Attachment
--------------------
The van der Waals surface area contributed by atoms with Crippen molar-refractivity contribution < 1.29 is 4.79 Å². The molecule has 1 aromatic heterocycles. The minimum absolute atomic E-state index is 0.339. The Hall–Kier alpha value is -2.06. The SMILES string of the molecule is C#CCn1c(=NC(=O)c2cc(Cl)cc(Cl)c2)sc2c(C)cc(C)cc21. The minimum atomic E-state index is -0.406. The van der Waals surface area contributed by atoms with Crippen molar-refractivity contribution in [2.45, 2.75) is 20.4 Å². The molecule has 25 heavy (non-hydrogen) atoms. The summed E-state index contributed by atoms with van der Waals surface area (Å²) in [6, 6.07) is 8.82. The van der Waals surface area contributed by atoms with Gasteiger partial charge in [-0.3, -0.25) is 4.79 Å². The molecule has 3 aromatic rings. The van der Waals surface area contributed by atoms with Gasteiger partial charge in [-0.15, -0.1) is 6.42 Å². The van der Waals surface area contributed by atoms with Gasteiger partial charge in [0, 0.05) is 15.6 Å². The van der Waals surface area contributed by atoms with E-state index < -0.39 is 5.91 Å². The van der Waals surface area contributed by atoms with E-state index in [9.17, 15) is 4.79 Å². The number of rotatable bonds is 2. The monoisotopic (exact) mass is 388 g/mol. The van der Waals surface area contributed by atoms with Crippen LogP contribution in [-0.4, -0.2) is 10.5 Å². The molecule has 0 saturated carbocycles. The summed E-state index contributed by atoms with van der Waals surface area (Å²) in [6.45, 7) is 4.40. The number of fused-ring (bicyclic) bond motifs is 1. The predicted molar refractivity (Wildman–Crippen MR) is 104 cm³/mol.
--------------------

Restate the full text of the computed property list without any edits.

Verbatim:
The van der Waals surface area contributed by atoms with Crippen molar-refractivity contribution < 1.29 is 4.79 Å². The molecule has 1 aromatic heterocycles. The minimum absolute atomic E-state index is 0.339. The Hall–Kier alpha value is -2.06. The SMILES string of the molecule is C#CCn1c(=NC(=O)c2cc(Cl)cc(Cl)c2)sc2c(C)cc(C)cc21. The minimum atomic E-state index is -0.406. The van der Waals surface area contributed by atoms with Crippen molar-refractivity contribution in [2.45, 2.75) is 20.4 Å². The molecule has 25 heavy (non-hydrogen) atoms. The summed E-state index contributed by atoms with van der Waals surface area (Å²) in [6, 6.07) is 8.82. The van der Waals surface area contributed by atoms with Gasteiger partial charge in [-0.3, -0.25) is 4.79 Å². The molecule has 3 aromatic rings. The van der Waals surface area contributed by atoms with Gasteiger partial charge in [-0.15, -0.1) is 6.42 Å². The van der Waals surface area contributed by atoms with Gasteiger partial charge in [0, 0.05) is 15.6 Å². The van der Waals surface area contributed by atoms with E-state index < -0.39 is 5.91 Å². The van der Waals surface area contributed by atoms with E-state index in [9.17, 15) is 4.79 Å². The number of rotatable bonds is 2. The monoisotopic (exact) mass is 388 g/mol. The van der Waals surface area contributed by atoms with Crippen LogP contribution in [-0.4, -0.2) is 10.5 Å². The molecule has 0 saturated carbocycles. The summed E-state index contributed by atoms with van der Waals surface area (Å²) in [6.45, 7) is 4.40. The number of fused-ring (bicyclic) bond motifs is 1. The predicted molar refractivity (Wildman–Crippen MR) is 104 cm³/mol.